If a flower opens in the forest and no one is there to smell it, will there be a scent?  After a bit of poking around into various sources, I can confidently answer yes.  

“Why?” asks the Discerning Reader. “Cite your source”. 

Well, because science.  

Turns out, plants are not the strong silent types we assumed they were.  They talk, sort of.  The garden and forest fragrances we like are dispatches from one plant to another or to animal allies, and are not meant for humans at all:  

?Ouch! something is nibbling on my roots. Feels like nematodes. Send help.

?Itching all night long and what do I find at sunrise? Holes in my leaves, caterpillars everywhere, mass hysteria! Send help.

?Pollinators:  Get your fresh nectar here!

Scientists in the fields of plant biochemistry and plant physiology are beginning to decode these info-rich chemical messages with an eye to uses such as non-toxic pest control. 

If you are on the hunt for fragrant plants to transform your outdoor space into a mind-altering mini-Eden, the foregoing list may be helpful. 

Or, skip below for a murky, quirky, entirely unhelpful discussion of the sense of smell.

Is that Gaia’s face peering out?
Lavender dreams …
Sing it if you know it: “parsley, sage, rosemary and thyme”
Sage, bright and dark.
French Lavender photobombed by Coreopsis.

How does this sense work?  I’ll tell you – I don’t know.  But there are a lot of different parts involved and they are all located inside your skull.  The interwebs have a filth of riches if you would like to geek out on the current state of scientific knowledge.  Below you may or may not find a useful infographic.

Sense of smell info-morsels for nibbling types:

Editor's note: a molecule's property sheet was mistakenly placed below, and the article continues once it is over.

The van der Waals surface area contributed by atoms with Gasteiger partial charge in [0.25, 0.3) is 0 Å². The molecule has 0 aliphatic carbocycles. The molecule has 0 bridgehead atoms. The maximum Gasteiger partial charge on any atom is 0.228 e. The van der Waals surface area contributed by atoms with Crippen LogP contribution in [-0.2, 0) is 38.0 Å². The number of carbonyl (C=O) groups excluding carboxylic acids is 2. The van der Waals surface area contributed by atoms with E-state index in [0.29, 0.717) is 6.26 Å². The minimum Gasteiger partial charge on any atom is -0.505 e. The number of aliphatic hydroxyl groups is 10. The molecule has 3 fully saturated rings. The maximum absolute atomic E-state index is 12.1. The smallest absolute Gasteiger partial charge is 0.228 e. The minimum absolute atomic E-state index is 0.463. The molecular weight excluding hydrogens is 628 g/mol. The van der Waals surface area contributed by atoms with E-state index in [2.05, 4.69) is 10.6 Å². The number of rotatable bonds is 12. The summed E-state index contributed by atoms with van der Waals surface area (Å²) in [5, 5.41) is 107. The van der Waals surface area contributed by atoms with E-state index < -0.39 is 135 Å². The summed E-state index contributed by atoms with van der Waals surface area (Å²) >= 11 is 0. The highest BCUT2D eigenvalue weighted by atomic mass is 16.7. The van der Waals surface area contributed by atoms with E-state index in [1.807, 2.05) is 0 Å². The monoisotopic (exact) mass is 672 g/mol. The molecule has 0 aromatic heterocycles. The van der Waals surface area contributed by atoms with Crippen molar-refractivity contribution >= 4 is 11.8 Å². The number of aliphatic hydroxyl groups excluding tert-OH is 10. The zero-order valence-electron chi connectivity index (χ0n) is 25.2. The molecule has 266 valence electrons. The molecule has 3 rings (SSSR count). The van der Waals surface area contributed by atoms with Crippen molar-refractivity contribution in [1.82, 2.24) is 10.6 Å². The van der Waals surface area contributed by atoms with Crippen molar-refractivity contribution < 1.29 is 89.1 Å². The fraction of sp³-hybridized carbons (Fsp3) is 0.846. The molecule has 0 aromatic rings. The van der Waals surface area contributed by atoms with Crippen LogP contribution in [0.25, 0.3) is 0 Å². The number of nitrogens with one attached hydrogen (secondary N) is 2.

• Noses outperform eyes and ears. We can see a few million colors and hear around half a million tones, but one postage stamp-sized patch of mucus-covered tissue at the top of the nasal passages lets us potentially distinguish between more than a trillion different smells.
  • Even single-celled organisms have a primitive sense of smell built into in their cell membranes.  
  • Smell is the first sense to develop.
Basil & Basil
  • Fresh-mown grass is a scent that instantly brings back fond memories for some who grew up in suburban neighborhoods, even those of us whose chores included lawn care. To revisit those summer days, you can get behind/aboard a mower, or skip the hassle and buy a cut-lawn-fragranced candle with a convincing, if artificial, mock-up of the real deal – how strange that would seem with snow on the ground!  Meanwhile in plant world, that same scent is actually a combined chorus of itty-bitty chemical screams, frantic signals for blade stumps to seal up their wounds and mobilize internal defenses.
  • 5% of our DNA is assigned to smell.
  • The use of aromas as a way of communicating information may have potential in teaching deafblind children.
  • Smell has been shown to play a role in: spending, dreams, blood sugar, memory, concentration and feelings of love. Perhaps science can find a way to make people in groups behave more charitably.  I’d support public funding for that.  
  • Smell information travels to the amygdala and hippocampus, brain regions involved in emotion and memory.  That’s why smells are so nostalgic (like Crayolas!).  
  • Studies have found that smell is an unconscious and purely emotional sense, affecting even the sleeping brain.  Alpha (relaxed) brain waves in the back of the head increase with lavender, while Beta (awake & alert) brain waves in the front of headincrease with jasmine. 
  • Bad smells, called “malodors” are correlated with an uptick in anxiety and angry behavior.
  • Up to 90% of our sense of taste depends on the ability to smell. Head injuries can cause smell loss which often leads to depression and anxiety.
  • Positive aromas can affect how fast we learn, eye-hand coordination and perception of time and space.  
  • Cucumber and green apple increase a sense of space, which can help with claustrophobia.  
  • Eucalyptus combined with menthol and camphor enhances empathy and eye-hand coordination.  
  • Think Vikings are cool?On your next UK trip, visit Jorvik Viking Centre, where you can experience the sights, sounds and smells of a Viking village.

Bubby LiV